Continuing the metaphor of me being in a castle with him as a minstrel or beggar wandering by, you could say that the gates of the castle used to be wide open, but now the draw bridge has been tightly closed and there are crocodiles in the moat. I'm pretty sure a defensive position is necessary and wise, but it's not how I typically roll. I had just fortified my defenses against this intruder when the Chex Mix episode triggered The Depression. Although the despair has lifted, the isolation remains. So once again, I find myself throwing out a blog post as if it's a message in a bottle.
These years of blogging have been one, long attempt to alleviate the isolation that makes life in the world so difficult these days even for people who don't get Depressed. Our entire society is structured so that we remain isolated from each other, too despondent to protect our own rights to Life, Liberty and the Pursuit of Happiness from Plutocrats and their Politicians. If this article from Alternet is any indication, our European neighbors don't understand it any better than we do (America in Decline: Why Germans Think We're Insane).
Right now, I can't even think about the Government, and I'm certainly not interested in Recruiting for the Rebel Alliance. I'd have a quiet, solitary New Year's Eve, but the kids will all be over here and maybe VeryMissMary too. She and I might go out to dinner, then come back to HQ to make sure the kids are all right. I heard the girls talking last night and they all want to wear dresses, so I imagine they will go out somewhere for a little while, run out of money and wind up over here. One thing is sure - despite my own occasional bouts of suicidal despair, I've made a safe, comfortable environment for the kids. It's a gift.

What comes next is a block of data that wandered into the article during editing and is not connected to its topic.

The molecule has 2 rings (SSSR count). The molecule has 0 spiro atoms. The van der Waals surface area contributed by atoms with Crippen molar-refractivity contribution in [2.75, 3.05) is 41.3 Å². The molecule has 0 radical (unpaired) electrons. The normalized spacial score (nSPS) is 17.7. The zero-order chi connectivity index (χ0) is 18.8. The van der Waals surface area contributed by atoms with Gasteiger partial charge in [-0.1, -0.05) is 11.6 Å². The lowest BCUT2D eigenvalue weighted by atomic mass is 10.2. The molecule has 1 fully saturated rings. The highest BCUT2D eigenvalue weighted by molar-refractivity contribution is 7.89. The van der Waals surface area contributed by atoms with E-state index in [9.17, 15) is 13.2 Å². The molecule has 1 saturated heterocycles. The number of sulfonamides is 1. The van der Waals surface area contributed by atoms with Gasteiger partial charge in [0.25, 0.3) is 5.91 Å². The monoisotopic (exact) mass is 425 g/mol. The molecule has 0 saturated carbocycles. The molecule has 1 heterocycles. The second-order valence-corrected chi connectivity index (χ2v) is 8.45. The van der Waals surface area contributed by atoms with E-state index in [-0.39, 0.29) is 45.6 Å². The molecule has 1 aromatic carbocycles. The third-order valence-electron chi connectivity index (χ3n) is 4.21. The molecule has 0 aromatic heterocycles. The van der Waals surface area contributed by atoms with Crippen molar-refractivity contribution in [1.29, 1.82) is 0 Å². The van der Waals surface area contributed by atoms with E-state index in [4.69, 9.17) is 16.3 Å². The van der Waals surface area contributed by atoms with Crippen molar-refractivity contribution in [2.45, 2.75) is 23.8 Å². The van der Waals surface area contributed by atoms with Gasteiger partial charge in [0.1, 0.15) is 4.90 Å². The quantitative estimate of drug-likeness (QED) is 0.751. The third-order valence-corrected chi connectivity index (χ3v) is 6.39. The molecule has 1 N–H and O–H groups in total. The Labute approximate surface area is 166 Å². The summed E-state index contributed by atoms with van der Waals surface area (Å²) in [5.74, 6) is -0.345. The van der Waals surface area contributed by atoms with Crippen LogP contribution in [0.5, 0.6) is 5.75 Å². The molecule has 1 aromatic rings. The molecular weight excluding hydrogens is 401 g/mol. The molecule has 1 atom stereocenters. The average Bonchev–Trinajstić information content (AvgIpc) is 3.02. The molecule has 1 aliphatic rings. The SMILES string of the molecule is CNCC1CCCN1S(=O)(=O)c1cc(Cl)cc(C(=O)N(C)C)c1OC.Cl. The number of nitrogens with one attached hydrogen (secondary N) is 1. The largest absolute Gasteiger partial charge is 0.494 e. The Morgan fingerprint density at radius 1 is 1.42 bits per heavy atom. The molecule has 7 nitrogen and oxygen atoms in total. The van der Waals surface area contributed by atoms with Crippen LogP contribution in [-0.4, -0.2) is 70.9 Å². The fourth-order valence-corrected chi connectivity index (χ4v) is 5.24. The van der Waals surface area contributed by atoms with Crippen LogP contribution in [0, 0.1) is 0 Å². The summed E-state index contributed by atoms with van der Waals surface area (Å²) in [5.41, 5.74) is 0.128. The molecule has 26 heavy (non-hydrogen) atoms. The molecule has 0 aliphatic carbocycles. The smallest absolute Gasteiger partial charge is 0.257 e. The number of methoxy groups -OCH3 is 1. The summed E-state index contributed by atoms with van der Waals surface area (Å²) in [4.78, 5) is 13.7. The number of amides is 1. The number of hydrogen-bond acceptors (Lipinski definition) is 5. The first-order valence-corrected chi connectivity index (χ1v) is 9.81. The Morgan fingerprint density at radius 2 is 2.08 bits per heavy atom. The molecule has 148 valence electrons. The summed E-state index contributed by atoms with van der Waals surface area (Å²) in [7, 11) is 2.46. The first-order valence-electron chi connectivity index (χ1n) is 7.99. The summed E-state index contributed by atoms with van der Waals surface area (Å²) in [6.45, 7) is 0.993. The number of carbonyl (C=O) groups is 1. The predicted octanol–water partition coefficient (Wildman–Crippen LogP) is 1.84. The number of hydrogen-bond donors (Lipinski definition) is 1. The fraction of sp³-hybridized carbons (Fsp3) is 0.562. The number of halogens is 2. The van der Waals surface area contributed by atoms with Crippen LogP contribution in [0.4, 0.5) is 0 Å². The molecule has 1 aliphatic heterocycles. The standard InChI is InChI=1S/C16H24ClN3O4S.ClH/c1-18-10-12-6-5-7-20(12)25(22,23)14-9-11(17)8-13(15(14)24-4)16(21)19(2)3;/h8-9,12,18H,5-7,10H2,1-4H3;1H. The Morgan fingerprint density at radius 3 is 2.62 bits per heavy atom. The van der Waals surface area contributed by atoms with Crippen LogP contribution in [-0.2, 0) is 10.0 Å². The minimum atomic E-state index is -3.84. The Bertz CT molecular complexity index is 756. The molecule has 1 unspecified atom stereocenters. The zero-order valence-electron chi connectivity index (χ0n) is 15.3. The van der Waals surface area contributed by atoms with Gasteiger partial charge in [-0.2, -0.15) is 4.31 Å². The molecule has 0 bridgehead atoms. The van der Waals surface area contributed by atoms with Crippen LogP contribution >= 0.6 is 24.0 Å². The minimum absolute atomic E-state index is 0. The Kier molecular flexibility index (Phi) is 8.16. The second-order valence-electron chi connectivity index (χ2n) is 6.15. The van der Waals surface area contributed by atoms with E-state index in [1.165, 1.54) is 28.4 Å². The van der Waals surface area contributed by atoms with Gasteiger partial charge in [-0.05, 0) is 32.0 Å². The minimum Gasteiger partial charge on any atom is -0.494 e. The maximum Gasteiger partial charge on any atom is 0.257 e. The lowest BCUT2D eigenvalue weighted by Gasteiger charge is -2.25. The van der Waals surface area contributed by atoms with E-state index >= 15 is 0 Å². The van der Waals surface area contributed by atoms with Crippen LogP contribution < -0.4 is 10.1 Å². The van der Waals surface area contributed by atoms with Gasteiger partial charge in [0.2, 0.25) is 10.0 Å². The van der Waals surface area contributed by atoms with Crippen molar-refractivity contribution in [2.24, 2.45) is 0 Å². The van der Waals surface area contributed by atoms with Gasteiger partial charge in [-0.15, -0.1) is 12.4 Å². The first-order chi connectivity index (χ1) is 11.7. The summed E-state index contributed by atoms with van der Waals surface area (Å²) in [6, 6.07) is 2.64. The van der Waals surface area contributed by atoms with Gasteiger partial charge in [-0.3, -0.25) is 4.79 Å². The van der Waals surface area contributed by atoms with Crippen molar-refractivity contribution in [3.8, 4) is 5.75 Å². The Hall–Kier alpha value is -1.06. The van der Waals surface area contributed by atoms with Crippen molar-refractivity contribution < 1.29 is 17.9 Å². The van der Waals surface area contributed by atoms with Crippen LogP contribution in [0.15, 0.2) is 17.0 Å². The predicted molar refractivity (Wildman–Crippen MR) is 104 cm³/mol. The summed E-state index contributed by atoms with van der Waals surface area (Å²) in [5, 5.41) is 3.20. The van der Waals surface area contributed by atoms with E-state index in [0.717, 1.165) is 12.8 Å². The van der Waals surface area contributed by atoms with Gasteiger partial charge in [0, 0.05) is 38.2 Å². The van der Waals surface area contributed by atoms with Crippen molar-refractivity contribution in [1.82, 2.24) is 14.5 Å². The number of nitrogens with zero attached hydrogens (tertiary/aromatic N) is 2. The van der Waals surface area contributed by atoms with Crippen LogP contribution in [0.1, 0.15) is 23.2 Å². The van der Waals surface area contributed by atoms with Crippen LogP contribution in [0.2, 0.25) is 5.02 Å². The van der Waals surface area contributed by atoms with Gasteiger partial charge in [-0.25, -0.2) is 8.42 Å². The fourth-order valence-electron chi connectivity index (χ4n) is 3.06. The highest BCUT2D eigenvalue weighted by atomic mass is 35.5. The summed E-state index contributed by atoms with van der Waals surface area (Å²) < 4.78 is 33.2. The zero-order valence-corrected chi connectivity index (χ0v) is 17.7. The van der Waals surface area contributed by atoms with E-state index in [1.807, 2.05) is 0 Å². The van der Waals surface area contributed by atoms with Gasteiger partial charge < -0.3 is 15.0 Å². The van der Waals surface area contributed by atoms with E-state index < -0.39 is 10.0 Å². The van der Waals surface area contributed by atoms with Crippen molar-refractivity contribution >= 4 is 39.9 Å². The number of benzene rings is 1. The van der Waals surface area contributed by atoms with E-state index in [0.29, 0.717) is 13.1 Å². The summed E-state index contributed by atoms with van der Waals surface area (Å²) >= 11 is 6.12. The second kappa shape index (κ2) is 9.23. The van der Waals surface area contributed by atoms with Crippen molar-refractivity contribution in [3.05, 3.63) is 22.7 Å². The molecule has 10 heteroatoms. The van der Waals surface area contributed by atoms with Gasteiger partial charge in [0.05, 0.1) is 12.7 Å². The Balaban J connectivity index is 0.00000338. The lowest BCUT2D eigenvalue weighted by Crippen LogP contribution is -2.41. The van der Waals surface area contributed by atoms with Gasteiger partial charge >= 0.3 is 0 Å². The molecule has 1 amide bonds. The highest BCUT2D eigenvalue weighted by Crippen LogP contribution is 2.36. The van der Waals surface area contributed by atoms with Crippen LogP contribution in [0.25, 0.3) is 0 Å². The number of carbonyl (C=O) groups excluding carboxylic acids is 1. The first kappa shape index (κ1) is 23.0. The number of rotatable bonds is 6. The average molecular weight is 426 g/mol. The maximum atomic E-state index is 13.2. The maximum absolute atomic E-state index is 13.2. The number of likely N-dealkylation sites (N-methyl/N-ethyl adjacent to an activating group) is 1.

I'm pretty sure that's what actually attracts the men on the periphery. I have nice skin and stuff, but I've become convinced it's not about Romance, or even sex although sometimes it starts out that way. They appear to be seeking the same open-hearted acceptance I give to Velvet, and to my kids at school That acceptance sometimes looks like indulgence, and I suppose it is - but as long as everyone is safe and respectful, there's no reason to be a authoritarian hard-ass when you could be having fun. Why not have the most pleasant home you can afford - especially when acceptance and understanding don't cost anything? Besides, it's not like Velvet gets away with murder. He's off to Siberia in February.
Actually, he's pretty glad to be banished to Siberia - although the Wind River Wilderness in Wyoming isn't exactly Gulag Archipelago. All I have to do now is arrange for him to do some volunteer work for an organization like Greenpeace and he can be an eco-activist like those guys who hang banners on oil rigs. He's already told me that he wants to be like James Phillips, aka The Fox.
I did promise Velvet that if he does well in the Rockies and figures out how to pass a class up at Tree Hugger once we get things squared away with the Dean, then he can have a semester in New Zealand or Patagonia. Or maybe a summer in the Amazon. If you're going to be an environmentalist, you may as well experience the dang environment.
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- The Universal Reset Button
- A Gift at New Year
- A Different Kind of Bar
- Velvet's Report Card
- Making it up as You Go Along
- Afghans for Peace
- Packing for the TSA
- Archetypes and Internet Romance
- Veterans for Peace
- Christmas Traditions
- Stayin' Near my Baby
- Swinging in the Breeze
- What's in a Name?
- Arsenic, Evolution and Idiocracy
- Hippie Day